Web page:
Saturday, November 19, 2011

Hard Work

I have started something in my classroom that I think will leave a lasting impression on my students. 

As a teacher, you can request the Foundation for a Better Life Values posters. While you can't select the posters you get, you CAN design awesome lessons around those that are sent. A link will be provided at the bottom for those educators that want to try doing this as well.

Last month our poster focused on Compassion. It was a poster with Mother Teresa on it.

We learned about her and her life. We studied what compassion is and how we show it. Then I challenged the students to look for ways to show compassion. As they found ways to serve each other and those around them, they would fill out cards that explained what they did and I stapled them around the poster of Mother Teresa. By the end of the month almost everyone in the class had filled out at least one card. When the month ended, I took all the cards, hole-punched them, and put them on a ring that is currently hanging by my desk. Since I use, edmodo (another post someday about this site), I was also able to award those students that participated a badge. 

This month, I choose the poster for HARD WORK:

I went to the Foundation for a Better Life website and printed the mini-billboard off for each student. I also printed the blurb that is provided for each poster that tells about the featured person. 

In our Think Pad journals (journals that are used only for specific activities such as these) we glued in the mini-poster, the blurb, and then I had the students write for 3-5 minutes on what they thought the topic meant/what it meant to them.  At the end of the time, volunteers shared their thoughts. Only a couple wanted to share at first, but it snowballed quickly in to a class share.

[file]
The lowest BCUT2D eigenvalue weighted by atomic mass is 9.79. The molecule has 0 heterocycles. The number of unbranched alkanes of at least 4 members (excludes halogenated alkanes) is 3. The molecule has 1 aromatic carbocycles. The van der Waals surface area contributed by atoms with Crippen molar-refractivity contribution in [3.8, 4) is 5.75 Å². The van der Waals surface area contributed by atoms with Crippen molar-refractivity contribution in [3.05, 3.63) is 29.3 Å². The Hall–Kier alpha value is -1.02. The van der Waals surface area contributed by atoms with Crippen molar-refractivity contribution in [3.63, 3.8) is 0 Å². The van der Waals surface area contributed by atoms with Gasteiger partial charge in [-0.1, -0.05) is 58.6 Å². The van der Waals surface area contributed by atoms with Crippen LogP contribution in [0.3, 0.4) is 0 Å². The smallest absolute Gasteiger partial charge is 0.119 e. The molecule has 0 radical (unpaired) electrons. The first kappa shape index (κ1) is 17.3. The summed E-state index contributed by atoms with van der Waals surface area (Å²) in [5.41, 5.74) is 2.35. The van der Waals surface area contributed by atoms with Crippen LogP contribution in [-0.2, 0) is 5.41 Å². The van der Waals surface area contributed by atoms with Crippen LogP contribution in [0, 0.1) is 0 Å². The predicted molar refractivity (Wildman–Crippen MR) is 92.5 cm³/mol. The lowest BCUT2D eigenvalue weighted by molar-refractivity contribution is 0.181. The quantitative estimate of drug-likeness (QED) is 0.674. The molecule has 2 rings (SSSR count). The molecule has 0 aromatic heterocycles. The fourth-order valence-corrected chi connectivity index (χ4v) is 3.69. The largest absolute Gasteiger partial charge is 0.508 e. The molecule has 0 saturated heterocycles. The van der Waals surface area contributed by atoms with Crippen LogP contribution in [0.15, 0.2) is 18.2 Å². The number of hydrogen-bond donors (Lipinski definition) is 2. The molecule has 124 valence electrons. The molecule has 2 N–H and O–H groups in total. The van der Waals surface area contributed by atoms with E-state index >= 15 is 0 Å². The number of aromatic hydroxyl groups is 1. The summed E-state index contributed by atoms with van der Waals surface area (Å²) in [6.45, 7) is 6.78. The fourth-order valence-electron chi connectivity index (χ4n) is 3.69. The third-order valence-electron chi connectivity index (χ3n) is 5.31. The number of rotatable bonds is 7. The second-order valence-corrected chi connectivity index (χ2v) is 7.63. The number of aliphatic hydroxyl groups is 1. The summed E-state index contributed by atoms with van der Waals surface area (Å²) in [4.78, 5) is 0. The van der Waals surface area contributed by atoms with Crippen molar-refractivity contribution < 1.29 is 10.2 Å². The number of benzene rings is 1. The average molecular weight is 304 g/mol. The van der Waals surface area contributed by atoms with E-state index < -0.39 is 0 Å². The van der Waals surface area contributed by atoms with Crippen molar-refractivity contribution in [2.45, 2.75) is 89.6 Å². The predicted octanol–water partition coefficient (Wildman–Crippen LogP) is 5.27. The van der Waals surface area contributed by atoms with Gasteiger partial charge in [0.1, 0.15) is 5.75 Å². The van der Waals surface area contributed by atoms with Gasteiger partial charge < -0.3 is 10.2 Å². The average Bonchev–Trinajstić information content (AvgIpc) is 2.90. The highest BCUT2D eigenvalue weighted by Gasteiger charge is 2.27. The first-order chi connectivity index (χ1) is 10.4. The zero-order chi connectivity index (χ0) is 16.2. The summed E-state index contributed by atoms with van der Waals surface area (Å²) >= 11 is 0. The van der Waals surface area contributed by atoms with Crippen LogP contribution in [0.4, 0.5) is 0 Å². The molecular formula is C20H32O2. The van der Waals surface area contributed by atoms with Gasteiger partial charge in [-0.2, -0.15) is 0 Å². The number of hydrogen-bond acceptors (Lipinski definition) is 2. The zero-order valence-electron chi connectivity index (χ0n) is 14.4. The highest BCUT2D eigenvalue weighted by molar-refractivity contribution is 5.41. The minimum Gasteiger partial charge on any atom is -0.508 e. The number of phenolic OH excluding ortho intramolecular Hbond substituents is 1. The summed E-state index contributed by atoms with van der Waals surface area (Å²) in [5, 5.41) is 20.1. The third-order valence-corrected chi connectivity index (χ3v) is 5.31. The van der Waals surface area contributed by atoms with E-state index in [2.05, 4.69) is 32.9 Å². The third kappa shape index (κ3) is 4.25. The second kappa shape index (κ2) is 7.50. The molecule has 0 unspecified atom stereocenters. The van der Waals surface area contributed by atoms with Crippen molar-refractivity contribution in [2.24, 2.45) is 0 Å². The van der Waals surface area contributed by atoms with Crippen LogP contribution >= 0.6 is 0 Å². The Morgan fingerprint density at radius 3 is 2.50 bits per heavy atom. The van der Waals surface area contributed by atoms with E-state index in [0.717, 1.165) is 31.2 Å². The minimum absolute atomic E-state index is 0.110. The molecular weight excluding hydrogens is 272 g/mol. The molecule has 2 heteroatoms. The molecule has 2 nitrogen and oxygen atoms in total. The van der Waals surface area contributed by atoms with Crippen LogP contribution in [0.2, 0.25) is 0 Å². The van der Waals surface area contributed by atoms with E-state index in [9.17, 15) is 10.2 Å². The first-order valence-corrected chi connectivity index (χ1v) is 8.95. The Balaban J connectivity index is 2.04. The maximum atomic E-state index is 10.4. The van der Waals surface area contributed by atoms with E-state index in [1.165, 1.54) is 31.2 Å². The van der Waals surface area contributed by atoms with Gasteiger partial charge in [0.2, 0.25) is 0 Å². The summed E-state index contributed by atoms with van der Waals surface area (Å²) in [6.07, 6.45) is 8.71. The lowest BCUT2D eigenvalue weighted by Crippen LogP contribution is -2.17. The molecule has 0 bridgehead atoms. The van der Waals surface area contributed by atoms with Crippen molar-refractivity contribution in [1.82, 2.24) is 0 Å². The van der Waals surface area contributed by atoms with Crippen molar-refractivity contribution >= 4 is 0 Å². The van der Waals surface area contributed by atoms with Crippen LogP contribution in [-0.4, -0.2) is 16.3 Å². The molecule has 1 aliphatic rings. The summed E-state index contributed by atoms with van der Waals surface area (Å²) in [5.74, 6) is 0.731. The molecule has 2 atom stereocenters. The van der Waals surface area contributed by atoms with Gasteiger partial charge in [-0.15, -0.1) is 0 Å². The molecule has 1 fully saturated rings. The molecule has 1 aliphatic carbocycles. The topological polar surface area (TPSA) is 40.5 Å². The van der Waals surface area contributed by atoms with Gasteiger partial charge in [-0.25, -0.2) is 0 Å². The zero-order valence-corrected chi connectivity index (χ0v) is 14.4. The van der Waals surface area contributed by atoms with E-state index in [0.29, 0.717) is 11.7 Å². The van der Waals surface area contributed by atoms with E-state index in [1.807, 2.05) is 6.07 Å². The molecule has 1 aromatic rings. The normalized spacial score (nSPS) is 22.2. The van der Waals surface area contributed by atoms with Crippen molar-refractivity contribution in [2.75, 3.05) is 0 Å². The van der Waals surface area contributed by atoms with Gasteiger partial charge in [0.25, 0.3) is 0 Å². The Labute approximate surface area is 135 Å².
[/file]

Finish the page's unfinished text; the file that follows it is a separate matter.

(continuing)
This month, for the display, I had them transfer what they thought hard word meant to the pages I had printed off. I must admit, some of the students had less than stellar ideas of what hard work is (not really shocking looking at how most youth function today), but a few really caught my eye with wisdom that truly was beyond their years.

As the students handed in their mini-poster on what hard word meant to them, I hung them around the big poster. (I will say that I had envisioned them being much easier to read, but the students used pens and pencils and they didn't show up as well. I will fix that next time.) On the bottom of the page I had it say, "This message brought to you by ______________________" and I had the student sign their name.

This is what my bulletin board looks like. It is located in our classroom. I think this could be a powerful message for other students if it were displayed in the hallway, however, I want them to see it EVERY DAY, several times. Therefore I post it at the front of the room.

The pictures above and below are examples of a student Think Pads. The one below includes the student's definition as well.

These next two pictures are close-up's of the student's definitions. 
These were rewrites of their journal definitions.

I hope that this will help to inspire you to try something new with your students/class/family.

(Oh, the site where educators can request the posters can be found by clicking HERE.)



  1. John, that is a fantastic lesson and I am certainly going to steal it! I think the display needs to move out to the hall once you start a new "Value". That way the new one is front and center with the class and the priors can be shared with other students.

    Love it!

  2. What a wonderful lesson, Mr. H! And there's no better example than Mother Teresa.

    Love your new blog look, too.

  3. I saw this in person and STILL need to implement it in my classroom.

    I will do so, my friend.

    Much thanks yet again.

  4. Being me, I accidentally hit the delete link instead of post for my wife's aunt's post. So, here it is (Sorry Patsy):

    "Very excellent idea John. We read a story in our book about Jim Thorpe and I know one of those posters is about him. I think I may use it when we read that story. Thanks for the idea. Is our class going to make a billboard of their own. I noticed you can do that.
    Thanks for sharing!"

  5. I love this idea.
    You know, if you weren't doing such a fabulous job with them in your classroom, I might be tempted to co-opt the idea for the whole school...
    ...but I won't... lol


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